The Foreign Office appraisal made public Sunday by German news outlets said Afghanistan remained in a "tough establishment phase and, as before, in a volatile security situation" after decades of armed conflict.
Seizing on its wording, ProAsyl [Pro Asylum] said Germany's BAMF migration agency must re-examine tens of thousands of bids from Afghans previously rejected on the grounds that on return home they would find safety in alternative areas.
Bavaria's Christian Social Union (CSU) — girding for a state election in October — on Sunday demanded a review of German policy since 2016 of expelling only those Afghans classified as offenders or as dangerous, or those who persistently hide their identities.
Contacts key to finding safety
So-called fallback options for discriminated, threatened or persecuted persons seeking safe places depended centrally on whether they had social contacts at the local level, on their ethnicity, and on their financial situation, said the situation report distributed internally to German authorities last Thursday.
Read more: Report: 12,500 Afghans facing deportation
For women, the report said, it was hardly possible to switch to other regions without family connections. Without ethnic links, finding jobs was difficult in cities.
And the capacity of bigger centers to absorb returnees was complicated by the return of Afghans from Iran and Pakistan and those internally displaced, said the report.
Safe areas exist, claims CSU
CSU General Secretary Markus Blume insisted Sunday that Afghanistan still had "stable regions" into which "rejected asylum applicants could be returned."
"We cannot talk repeatedly about more expulsions but then set the hurdles so high that these are not possible," Blume told the Bild am Sonntag newspaper.
Afghanistan needed "persons to work on its reconstruction," Blume asserted as Afghanistan approaches fresh elections.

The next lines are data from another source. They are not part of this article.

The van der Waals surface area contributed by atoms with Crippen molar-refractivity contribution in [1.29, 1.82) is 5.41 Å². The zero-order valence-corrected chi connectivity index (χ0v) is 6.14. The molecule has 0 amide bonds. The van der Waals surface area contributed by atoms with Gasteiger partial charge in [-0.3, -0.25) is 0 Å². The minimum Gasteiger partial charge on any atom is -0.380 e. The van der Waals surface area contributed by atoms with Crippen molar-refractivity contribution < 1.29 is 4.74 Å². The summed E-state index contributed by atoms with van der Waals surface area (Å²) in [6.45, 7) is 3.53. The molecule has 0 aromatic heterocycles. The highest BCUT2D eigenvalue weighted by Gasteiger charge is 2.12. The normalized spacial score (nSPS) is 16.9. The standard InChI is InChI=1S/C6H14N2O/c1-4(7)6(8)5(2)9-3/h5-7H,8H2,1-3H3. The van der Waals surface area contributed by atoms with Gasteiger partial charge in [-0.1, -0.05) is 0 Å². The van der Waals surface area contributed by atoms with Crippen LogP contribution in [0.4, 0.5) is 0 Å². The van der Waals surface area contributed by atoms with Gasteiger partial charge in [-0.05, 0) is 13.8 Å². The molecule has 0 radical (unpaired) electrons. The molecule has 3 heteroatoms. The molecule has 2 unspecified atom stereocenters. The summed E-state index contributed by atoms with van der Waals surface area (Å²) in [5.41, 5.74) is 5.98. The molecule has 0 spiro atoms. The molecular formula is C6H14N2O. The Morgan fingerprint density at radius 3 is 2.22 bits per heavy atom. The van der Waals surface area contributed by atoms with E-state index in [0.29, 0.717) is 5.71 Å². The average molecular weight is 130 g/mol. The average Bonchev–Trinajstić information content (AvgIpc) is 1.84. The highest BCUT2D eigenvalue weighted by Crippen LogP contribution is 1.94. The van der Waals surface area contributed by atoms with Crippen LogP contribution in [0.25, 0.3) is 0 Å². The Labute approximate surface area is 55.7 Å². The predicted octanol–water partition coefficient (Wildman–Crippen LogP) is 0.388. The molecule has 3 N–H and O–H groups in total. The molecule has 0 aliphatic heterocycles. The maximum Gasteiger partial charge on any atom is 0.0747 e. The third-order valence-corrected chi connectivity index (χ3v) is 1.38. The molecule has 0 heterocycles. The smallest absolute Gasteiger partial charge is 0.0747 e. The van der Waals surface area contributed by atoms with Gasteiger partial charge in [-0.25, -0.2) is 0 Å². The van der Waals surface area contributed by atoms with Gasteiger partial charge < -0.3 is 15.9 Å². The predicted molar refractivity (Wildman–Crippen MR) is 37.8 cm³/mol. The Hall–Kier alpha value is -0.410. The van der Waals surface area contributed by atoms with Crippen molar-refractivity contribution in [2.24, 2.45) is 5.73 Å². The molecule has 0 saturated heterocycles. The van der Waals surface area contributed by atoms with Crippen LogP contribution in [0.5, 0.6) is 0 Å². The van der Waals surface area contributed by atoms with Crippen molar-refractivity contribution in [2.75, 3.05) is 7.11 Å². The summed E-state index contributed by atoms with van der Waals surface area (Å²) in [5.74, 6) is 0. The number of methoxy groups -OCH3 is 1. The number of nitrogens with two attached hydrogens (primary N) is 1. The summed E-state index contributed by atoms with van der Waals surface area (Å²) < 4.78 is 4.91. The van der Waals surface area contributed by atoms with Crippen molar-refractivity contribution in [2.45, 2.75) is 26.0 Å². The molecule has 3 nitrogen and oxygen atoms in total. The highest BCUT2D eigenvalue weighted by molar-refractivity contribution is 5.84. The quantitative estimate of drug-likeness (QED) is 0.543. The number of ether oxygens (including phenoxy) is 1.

Halt expulsions completely, urges ProAsyl
Günter Burkhardt, the executive director of ProAsyl – a Frankfurt-based asylum advocacy network backed by churches, civic groups and unions – demanded that Germany halt its expulsions to Afghanistan completely.
"On the basis of this new [Foreign Office] appraisal we must assume that both the rejected applications as well as the decisions to expel were groundless," Burkhardt said. The so-called alternative locations were essentially a mirage, he added.
"Great caution has to be exercised because of Afghanistan's unstable situation," said Ralf Stegner, a deputy leader of Germany's Social Democrats (SPD), which forms part of Chancellor Angela Merkel's Cabinet that also includes the Bavarian CSU.
Joachim Stamp, deputy premier of Germany's North Rhine-Westphalia (NRW) state and a member of the liberal Free Democrats (FDP), slammed the CSU foray:
The situation in Afghanistan was "extremely dangerous," Stamp told the Bild am Sonntag newspaper.
Although offenders could be sent back to some regions, Stamp said, "we cannot send families with children back to Afghanistan in the foreseeable future."
Children denied education
Sunday's debate in Germany coincided with a joint report released Sunday by Afghan Education Minister Mirwais Balkhi stating that 3.7 million Afghan children - almost half of all those aged between 7 and 17 - had no access to education.
Of these, 2.7 million were girls, and in some regions, 85 percent of girls did not attend school, said the study from UNICEF, USAID and the Samuel Hall research institute.
ipj/rc (dpa, AFP, Reuters)